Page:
World Storytelling Day!
SEEDS & STORIES:
A World Storytelling Day Virtual Event
Storytellers of New Mexico
Santa Fe Children’s Museum
Santa Fe-based, nationally known storytellers; Cynthia Dobson, Joe Hayes, Lucinda deLorimier, Mary Ellen Gonzales, and Regina Ress serve up some delicious tales to delight the whole family in honor of the first day of spring, new beginnings and World Storytelling Day!
World Storytelling Day is a global celebration of the art of oral storytelling by groups all around the world.
Celebrate with us by being a part of this LIVE online storytelling party!
This is a “by donation” benefit for the Santa Fe Children’s Museum Garden Outreach Programs. Every $10 raised sponsors a Victory Garden Grab & Go kit for a child in need!
**No donation required to attend** Donate & register below or email firstname.lastname@example.org for free access.
When you sign-up, you will receive the event's Zoom link to join!
She is an Early Childhood Educator with a master’s degree in Multi-cultural Education. Her teaching experience in Mexico, New Mexico, and Canada has given her a unique perspective not only on the difference but more importantly, on the similarities in cultures. From these experiences, she chooses stories to share with others. Cynthia has been endorsed by the New Mexico Humanities Council.
“You make stories come alive” ~Ms. Hathcoat, Teacher, Waynesboro Primary School, Waynesboro, GA
“Thank you so much for those fabulous stories. My favorite was about the squirrel and the sun because the squirrel did not give up.” ~Atalaya Elementary School, Santa Fe
He has been telling stories around Santa Fe and wherever else people will listen since 1980. He is a nationally renowned teller of Southwestern tales from the Hispanic, Native American, and Anglo cultures. has performed in thousands of schools, libraries, museums and parks and appeared in the National Storytelling Festival in Jonesborough, TN. His bilingual Spanish-English tellings have earned him a distinctive place among America's storytellers and his bilingual books are used in schools all over the United States. For children and adults alike, Hayes' storytelling sessions outside the tepee at the Wheelwright Museum in Santa Fe are a summer tradition that has continued for over 25 years. Even though he’s not really 100 years old, he’s the New Mexico Centennial Storyteller
"Joe Hayes understands that a good story, the old old people taught us, must both educate and entertain, teaching a lasting lesson through the magic of its telling." ~Joe Bruchac
"Here in the Southwest Joe Hayes is a folk hero: everybody’s favorite teller of tales from our own favorite part of the world." ~Byrd Baylor
Through the art of storytelling and various careers in education and librarianship, Lucinda is a strong proponent of active narrative as a force for positive change. She's been bringing the heart connection of storytelling to audiences of all ages and stripes since 1986. As a performer, her wit, warmth, and skill in enrapturing her audiences give listeners permission to create and pass along stories for the enrichment of all. She has taught core courses in Dominican University's storytelling certificate program and has led numerous workshops on varied aspects of telling to educators, cultural centers, park rangers, and library staff. She tells mostly traditional tales, often with personal stories woven into the narrative. She likes the unusual stories, especially those with a twist.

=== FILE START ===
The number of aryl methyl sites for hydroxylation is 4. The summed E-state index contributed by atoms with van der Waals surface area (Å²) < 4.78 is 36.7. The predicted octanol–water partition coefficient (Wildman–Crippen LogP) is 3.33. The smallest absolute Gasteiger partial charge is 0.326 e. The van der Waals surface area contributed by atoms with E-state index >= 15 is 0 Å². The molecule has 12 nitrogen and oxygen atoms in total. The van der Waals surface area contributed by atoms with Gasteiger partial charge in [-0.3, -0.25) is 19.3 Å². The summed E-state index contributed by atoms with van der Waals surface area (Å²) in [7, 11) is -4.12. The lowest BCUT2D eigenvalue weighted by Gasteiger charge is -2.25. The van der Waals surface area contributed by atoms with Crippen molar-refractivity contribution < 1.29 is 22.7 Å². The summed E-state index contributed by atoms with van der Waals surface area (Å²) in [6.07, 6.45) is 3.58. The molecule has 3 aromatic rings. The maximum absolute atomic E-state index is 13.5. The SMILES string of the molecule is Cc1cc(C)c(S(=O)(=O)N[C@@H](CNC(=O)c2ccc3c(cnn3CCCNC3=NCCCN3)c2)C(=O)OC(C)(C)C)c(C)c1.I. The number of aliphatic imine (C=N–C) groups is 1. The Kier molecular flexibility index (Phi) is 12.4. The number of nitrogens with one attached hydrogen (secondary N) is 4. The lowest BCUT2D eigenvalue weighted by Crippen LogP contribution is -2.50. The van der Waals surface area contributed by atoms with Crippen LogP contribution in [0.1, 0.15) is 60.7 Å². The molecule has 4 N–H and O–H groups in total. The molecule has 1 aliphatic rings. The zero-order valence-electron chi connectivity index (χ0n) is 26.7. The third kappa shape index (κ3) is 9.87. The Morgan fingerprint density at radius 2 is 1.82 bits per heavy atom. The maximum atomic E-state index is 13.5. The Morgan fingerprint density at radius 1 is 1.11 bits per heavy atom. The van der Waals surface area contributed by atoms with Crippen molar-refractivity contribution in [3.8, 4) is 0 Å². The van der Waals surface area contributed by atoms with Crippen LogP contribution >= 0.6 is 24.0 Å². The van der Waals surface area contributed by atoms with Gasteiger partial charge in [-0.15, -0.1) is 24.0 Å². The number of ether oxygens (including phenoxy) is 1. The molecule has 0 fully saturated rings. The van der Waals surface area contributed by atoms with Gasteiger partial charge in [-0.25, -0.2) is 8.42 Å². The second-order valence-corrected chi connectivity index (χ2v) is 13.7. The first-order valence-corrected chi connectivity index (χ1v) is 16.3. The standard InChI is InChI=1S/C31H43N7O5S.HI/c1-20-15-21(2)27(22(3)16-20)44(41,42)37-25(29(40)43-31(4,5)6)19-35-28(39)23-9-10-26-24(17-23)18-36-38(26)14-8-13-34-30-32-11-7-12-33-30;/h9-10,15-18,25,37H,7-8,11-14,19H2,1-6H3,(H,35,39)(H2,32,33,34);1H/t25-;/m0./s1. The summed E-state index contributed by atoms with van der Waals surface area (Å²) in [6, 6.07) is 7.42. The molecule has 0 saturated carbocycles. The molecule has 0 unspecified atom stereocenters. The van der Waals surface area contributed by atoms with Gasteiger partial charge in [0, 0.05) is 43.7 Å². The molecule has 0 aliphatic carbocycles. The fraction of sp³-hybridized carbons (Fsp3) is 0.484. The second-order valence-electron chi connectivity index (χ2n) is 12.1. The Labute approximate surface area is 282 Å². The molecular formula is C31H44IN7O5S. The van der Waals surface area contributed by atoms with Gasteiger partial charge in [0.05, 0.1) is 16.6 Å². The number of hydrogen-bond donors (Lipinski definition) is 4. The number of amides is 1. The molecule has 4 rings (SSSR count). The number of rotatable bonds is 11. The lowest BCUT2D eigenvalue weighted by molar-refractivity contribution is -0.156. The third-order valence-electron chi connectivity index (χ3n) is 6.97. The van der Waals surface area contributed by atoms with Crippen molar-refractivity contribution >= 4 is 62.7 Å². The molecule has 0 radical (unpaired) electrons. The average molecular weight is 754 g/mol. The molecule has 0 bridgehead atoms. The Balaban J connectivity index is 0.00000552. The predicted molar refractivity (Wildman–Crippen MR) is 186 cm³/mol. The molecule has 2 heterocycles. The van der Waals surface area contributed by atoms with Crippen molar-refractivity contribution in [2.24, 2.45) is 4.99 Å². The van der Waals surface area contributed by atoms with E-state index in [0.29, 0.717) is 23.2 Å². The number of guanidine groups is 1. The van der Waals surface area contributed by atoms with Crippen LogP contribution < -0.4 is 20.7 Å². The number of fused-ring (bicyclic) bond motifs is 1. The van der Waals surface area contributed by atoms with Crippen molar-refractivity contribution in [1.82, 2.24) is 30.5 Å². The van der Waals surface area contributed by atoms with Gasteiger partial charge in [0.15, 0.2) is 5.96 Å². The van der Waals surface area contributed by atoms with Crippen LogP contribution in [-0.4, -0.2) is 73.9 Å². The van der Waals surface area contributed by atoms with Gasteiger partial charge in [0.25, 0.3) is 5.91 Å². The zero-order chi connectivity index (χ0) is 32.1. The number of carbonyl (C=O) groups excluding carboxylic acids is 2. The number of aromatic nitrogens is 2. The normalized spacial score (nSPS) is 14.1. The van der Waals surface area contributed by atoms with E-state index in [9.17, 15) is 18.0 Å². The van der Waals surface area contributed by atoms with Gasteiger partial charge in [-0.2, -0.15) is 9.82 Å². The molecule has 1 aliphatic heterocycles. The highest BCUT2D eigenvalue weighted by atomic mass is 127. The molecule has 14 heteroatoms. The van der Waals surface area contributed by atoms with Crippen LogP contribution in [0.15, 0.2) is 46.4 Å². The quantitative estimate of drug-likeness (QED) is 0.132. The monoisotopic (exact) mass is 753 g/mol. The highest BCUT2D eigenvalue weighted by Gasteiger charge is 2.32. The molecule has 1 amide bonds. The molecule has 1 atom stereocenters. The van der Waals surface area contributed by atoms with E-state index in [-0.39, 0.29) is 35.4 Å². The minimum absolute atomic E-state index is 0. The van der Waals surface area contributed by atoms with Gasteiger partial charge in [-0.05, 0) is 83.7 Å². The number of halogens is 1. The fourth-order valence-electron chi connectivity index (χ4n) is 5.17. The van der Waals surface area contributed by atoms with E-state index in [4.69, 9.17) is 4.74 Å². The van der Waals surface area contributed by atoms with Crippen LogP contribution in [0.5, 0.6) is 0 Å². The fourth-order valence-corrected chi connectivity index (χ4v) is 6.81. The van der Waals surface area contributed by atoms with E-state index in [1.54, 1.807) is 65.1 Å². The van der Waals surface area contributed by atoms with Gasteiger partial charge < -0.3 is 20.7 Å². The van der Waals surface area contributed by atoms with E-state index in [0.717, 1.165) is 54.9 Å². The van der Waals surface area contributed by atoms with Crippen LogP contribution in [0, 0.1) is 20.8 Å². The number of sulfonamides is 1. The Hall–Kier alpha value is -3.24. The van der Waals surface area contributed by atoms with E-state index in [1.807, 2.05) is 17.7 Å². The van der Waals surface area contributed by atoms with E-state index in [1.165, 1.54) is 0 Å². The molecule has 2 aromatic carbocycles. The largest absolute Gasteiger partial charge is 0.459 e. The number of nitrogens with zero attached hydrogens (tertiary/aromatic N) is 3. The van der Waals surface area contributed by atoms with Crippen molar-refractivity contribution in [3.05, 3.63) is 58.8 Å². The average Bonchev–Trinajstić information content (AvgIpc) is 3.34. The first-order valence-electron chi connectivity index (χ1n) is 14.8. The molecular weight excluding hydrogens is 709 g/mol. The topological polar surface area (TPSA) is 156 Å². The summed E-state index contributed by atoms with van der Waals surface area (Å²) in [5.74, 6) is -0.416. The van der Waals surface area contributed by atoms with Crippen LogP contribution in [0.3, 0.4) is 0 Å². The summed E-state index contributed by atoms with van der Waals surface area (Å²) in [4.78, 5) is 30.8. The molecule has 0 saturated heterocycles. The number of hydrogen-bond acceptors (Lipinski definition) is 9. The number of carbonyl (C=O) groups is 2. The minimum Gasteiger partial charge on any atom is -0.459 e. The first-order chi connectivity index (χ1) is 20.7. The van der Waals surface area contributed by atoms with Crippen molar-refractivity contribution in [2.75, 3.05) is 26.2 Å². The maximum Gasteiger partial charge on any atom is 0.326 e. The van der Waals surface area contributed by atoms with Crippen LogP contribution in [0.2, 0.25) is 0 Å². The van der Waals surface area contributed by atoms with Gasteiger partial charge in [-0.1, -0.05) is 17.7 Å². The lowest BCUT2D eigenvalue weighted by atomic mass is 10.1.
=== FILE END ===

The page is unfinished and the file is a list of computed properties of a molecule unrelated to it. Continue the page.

"As you told the stories I could picture it so clearly that I felt like I was there! Your stories seemed to just flow out of your mouth.” ~A sixth-grade student
"I wish you could come in every day." ~A second-grade student
Mary Ellen Gonzalez:
For Mary Ellen Gonzales, storytelling is a gift that demands expression. She traces her ancestry in New Mexico back to 1630, so New Mexico’s history is her personal family history. She was raised on a sheep ranch near Chama and when she was raising her children, she lived on the ranch, cooking for cowboys and elk hunters and doing some cowboying herself. When she tells Hispanic stories, she puts them into cultural and historical context, challenging audiences to think about why things happen the way they do and how they feel about it. She was fortunate to sit at the feet of Paula Underwood, a Keeper of Ancient Wisdom, from the Iroquois tradition, learning truths that have been handed down for centuries, mostly in a story. A founder of the Storytellers of New Mexico, she has brought sparkle, energy, and charm to groups from elementary schools to libraries and museums. What a treat to have her with us for this World Storytelling Day.
Whether performing for adults or children, Regina Ress invites her audience to journey with her to explore new territory and return with insights and information, having had a delightful experience along the way. She has performed and taught from Broadway to Brazil, grade schools to senior centers, homeless shelters, and prisons to Lincoln Center and the White House. She has also been spotted in museums and Mexican buses, Botanical gardens and Zoos, and in numerous national and international storytelling festivals. Regina teaches Storytelling in the Classroom at NYU and taught ESL through Presentations Skills at Santa Fe University of Art and Design. She is the recipient of two National Storytelling Network Oracle Awards. Regina believes that Storytelling connects us to each other and to the deepest parts of our Selves.
"Regina Ress is a powerful storyteller and her fascination with a wide range of cultures and literature, and her thoughtful research has enabled her to use unfamiliar and evocative materials in her performances, enriching the lives of all who hear her." ~Marilyn Iarusso, Storytelling Specialist, The New York Public Library
"You bring an energy and freshness to the classroom that is grounding and inspiring at the same time." ~Beth Kotch, sixth-grade teacher, PS 3, NYC